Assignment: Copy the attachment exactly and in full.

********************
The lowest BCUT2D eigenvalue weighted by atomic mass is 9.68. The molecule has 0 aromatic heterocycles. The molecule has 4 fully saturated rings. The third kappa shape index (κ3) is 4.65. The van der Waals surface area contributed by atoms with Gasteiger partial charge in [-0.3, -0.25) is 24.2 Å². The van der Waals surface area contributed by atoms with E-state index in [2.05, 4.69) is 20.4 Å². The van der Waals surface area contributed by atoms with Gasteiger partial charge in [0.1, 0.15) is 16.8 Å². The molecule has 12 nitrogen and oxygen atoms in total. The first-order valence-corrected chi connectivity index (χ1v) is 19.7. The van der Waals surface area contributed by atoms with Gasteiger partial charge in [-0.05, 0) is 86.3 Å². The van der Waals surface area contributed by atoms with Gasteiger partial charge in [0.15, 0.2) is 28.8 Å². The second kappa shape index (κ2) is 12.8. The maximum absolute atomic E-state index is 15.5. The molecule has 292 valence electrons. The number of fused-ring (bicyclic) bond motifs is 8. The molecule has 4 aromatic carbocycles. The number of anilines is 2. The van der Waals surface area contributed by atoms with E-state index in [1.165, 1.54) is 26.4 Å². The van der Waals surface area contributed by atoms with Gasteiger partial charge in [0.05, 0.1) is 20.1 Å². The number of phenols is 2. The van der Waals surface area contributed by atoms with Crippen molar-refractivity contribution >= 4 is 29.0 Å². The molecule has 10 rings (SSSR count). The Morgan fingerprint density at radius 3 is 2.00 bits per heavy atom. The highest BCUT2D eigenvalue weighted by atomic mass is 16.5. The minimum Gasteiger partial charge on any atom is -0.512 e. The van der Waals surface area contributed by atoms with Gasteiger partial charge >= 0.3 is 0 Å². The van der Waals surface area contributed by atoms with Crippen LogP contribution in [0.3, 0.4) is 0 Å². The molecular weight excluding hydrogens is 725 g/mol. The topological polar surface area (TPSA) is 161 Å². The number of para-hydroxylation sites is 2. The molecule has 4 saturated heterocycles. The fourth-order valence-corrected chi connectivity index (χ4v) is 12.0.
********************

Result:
The lowest BCUT2D eigenvalue weighted by atomic mass is 9.68. The molecule has 0 aromatic heterocycles. The molecule has 4 fully saturated rings. The third kappa shape index (κ3) is 4.65. The van der Waals surface area contributed by atoms with Gasteiger partial charge in [-0.3, -0.25) is 24.2 Å². The van der Waals surface area contributed by atoms with E-state index in [2.05, 4.69) is 20.4 Å². The van der Waals surface area contributed by atoms with Gasteiger partial charge in [0.1, 0.15) is 16.8 Å². The molecule has 12 nitrogen and oxygen atoms in total. The first-order valence-corrected chi connectivity index (χ1v) is 19.7. The van der Waals surface area contributed by atoms with Gasteiger partial charge in [-0.05, 0) is 86.3 Å². The van der Waals surface area contributed by atoms with Gasteiger partial charge in [0.15, 0.2) is 28.8 Å². The second kappa shape index (κ2) is 12.8. The maximum absolute atomic E-state index is 15.5. The molecule has 292 valence electrons. The number of fused-ring (bicyclic) bond motifs is 8. The molecule has 4 aromatic carbocycles. The number of anilines is 2. The van der Waals surface area contributed by atoms with E-state index in [1.165, 1.54) is 26.4 Å². The van der Waals surface area contributed by atoms with Gasteiger partial charge in [0.05, 0.1) is 20.1 Å². The number of phenols is 2. The van der Waals surface area contributed by atoms with Crippen molar-refractivity contribution >= 4 is 29.0 Å². The molecule has 10 rings (SSSR count). The Morgan fingerprint density at radius 3 is 2.00 bits per heavy atom. The highest BCUT2D eigenvalue weighted by atomic mass is 16.5. The minimum Gasteiger partial charge on any atom is -0.512 e. The van der Waals surface area contributed by atoms with Gasteiger partial charge >= 0.3 is 0 Å². The van der Waals surface area contributed by atoms with Crippen LogP contribution in [0.3, 0.4) is 0 Å². The molecular weight excluding hydrogens is 725 g/mol. The topological polar surface area (TPSA) is 161 Å². The number of para-hydroxylation sites is 2. The molecule has 4 saturated heterocycles. The fourth-order valence-corrected chi connectivity index (χ4v) is 12.0.